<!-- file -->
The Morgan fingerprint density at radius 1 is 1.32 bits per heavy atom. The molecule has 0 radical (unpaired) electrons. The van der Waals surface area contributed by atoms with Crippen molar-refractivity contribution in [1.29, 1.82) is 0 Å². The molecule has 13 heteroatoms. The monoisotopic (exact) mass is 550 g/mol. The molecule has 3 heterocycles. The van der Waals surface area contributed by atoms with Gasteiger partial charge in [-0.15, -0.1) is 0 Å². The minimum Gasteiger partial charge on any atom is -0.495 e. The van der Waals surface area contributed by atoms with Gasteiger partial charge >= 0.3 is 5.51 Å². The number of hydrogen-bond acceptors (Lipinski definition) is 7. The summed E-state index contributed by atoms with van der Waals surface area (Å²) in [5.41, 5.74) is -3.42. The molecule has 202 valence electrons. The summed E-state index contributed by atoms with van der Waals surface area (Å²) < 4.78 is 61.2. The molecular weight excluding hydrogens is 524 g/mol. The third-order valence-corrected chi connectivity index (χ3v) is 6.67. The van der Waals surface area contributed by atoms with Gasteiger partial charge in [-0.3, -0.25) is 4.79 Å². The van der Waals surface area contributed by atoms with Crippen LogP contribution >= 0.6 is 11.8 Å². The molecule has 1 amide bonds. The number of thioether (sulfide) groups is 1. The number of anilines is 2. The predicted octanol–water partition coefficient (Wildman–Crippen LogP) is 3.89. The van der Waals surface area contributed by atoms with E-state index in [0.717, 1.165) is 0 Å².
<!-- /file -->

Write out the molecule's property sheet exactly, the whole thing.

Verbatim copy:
The Morgan fingerprint density at radius 1 is 1.32 bits per heavy atom. The molecule has 0 radical (unpaired) electrons. The van der Waals surface area contributed by atoms with Crippen molar-refractivity contribution in [1.29, 1.82) is 0 Å². The molecule has 13 heteroatoms. The monoisotopic (exact) mass is 550 g/mol. The molecule has 3 heterocycles. The van der Waals surface area contributed by atoms with Gasteiger partial charge in [-0.15, -0.1) is 0 Å². The minimum Gasteiger partial charge on any atom is -0.495 e. The van der Waals surface area contributed by atoms with Gasteiger partial charge >= 0.3 is 5.51 Å². The number of hydrogen-bond acceptors (Lipinski definition) is 7. The summed E-state index contributed by atoms with van der Waals surface area (Å²) in [5.41, 5.74) is -3.42. The molecule has 202 valence electrons. The summed E-state index contributed by atoms with van der Waals surface area (Å²) < 4.78 is 61.2. The molecular weight excluding hydrogens is 524 g/mol. The third-order valence-corrected chi connectivity index (χ3v) is 6.67. The van der Waals surface area contributed by atoms with Gasteiger partial charge in [-0.3, -0.25) is 4.79 Å². The van der Waals surface area contributed by atoms with Crippen LogP contribution >= 0.6 is 11.8 Å². The molecule has 1 amide bonds. The number of thioether (sulfide) groups is 1. The number of anilines is 2. The predicted octanol–water partition coefficient (Wildman–Crippen LogP) is 3.89. The van der Waals surface area contributed by atoms with E-state index in [0.717, 1.165) is 0 Å².